If the driver of the car was texting or engaging in some other illegal activity like driving under the influence of alcohol, then in addition to the compensation you’d receive for your injuries, the jury may impose punitive damages for the bicycle accident. Punitive damages go above the compensation necessary to compensate the bicyclist for his or her injuries. The purpose of punitive damages is to send a message to the driver and to the community that engaging in illegal activities will not be tolerated. Punitive damages punish the driver and serve as a deterrent to that driver and other drivers.
Generally speaking, no. Bicycle riders are entitled to the same rights and are afforded the same protections that regular car drivers have. For example, bicycle riders are allowed to, and in fact should, ride on the roads. Often motor vehicle drivers become frustrated when they pull up behind a group of cyclists, but the law says that bicycle riders cannot ride on sidewalks. O.C.G.A. § 40-6-144.
Bicycle riders must follow the same rules that other motorists must follow. O.C.G.A. § 40-6-290. That means, for example, that a bicycle rider must stop at a stop sign and stop at a red traffic light. Cyclists should stay on the right side of the roadway except in certain situations like when turning left or if the lane is too narrow to share safely with a car. O.C.G.A. § 40-6-294.
If you have a baby and want to take your baby out with you for a ride, make sure you know this next rule. O.C.G.A. § 40-6-292(c) says that you cannot transport a child under the age of one on a bicycle unless the child is in a bicycle trailer or infant sling, the child is seated in the trailer or carried in the sling according to the trailer’s or sling’s manufacturer’s instructions. Further, the trailer must be properly connected to the bicycle according to the trailer’s manufacturer’s instructions, or the sling must be properly worn by the cyclist according to the sling’s manufacturer’s instructions.
If you enjoy riding at nighttime, make sure your bicycle has the right safety lights. Your bicycle must have a light on the front that emits a white light visible from at least 300 feet as well as a light on the back that emits a red light visible from at least 300 feet to the rear. However, there is an exception to this rule: if a bicycle has a red reflector on the rear that is approved by the Department of Public Safety, then you are not required to have a rear light. O.C.G.A. § 40-6-296(a).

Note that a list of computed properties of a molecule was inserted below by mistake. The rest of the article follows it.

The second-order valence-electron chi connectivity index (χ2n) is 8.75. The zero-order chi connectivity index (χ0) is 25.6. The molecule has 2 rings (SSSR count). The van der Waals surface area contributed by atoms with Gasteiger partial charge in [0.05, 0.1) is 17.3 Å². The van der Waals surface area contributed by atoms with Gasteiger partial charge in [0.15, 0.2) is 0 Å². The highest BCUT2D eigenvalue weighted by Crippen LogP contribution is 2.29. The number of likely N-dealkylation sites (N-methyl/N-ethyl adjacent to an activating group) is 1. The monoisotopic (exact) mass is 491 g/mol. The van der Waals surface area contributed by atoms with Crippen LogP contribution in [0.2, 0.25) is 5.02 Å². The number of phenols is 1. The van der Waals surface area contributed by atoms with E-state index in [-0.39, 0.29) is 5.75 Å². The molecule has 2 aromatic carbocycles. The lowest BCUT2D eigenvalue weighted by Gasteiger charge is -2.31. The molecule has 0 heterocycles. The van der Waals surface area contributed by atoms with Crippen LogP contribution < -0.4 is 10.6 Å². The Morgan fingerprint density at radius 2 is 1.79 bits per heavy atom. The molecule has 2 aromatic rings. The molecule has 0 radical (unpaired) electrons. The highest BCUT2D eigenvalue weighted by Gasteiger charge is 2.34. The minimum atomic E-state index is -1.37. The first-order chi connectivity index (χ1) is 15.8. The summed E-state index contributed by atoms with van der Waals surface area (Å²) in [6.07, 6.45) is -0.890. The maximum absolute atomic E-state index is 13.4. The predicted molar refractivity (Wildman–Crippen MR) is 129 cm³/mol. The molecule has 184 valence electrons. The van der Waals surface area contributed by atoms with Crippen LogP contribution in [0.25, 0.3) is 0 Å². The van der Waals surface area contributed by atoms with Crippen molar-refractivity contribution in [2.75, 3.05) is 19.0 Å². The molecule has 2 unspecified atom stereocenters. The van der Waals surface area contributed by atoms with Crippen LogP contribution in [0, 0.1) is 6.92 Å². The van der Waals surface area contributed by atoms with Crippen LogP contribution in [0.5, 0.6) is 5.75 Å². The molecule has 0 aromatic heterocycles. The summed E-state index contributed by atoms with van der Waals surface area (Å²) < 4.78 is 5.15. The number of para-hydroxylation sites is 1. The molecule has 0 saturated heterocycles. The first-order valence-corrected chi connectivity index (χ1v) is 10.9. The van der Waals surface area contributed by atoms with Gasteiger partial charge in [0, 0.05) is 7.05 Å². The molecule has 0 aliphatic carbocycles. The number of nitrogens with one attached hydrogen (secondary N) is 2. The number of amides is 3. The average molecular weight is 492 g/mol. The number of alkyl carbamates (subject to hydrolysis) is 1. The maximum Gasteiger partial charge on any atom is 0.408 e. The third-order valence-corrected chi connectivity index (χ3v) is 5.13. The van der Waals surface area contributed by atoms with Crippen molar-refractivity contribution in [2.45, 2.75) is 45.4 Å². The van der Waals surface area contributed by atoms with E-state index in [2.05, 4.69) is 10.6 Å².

There are other laws that govern bicyclists. A good lawyer will know which laws apply and when to apply them.
The driver of a car must keep a “safe distance” between his car and your bicycle. “Safe distance” means at least three feet. O.C.G.A. § 40-6-56. The law also says “when feasible, the operator of a motor vehicle, when overtaking and passing a bicycle that is proceeding in the same direction on the roadway, shall leave a safe distance between such vehicle and the bicycle and shall maintain such clearance until safely past the overtaken bicycle.”
Keeping a safe distance is important. One obvious reason for motor vehicle drivers to keep a safe distance between their vehicles and bicycles ahead of them is that drivers should make sure they have enough time to react and stop if traffic comes to a stop.
You’re not required to. You do not have to speak with the other driver’s insurance company, and you certainly don’t need to give a recorded statement. There is no law that says you must speak with an adjuster of the other driver’s insurance company.
As far as whether you should speak with your insurance company after a bicycle accident, the answer is less absolute. Many insurance policies have clauses that say if you don’t notify your own insurance company relatively quickly after an accident, then your insurance company won’t have to compensate you. If you are uncertain whether you’re going to hire a lawyer, you may want to consider calling your insurance company and notifying them of the accident but be careful when you do. If you do decide to hire lawyer early on, then let your lawyer handle calling your insurance company.
We’ve also addressed this question in our page on Car Accident FAQs.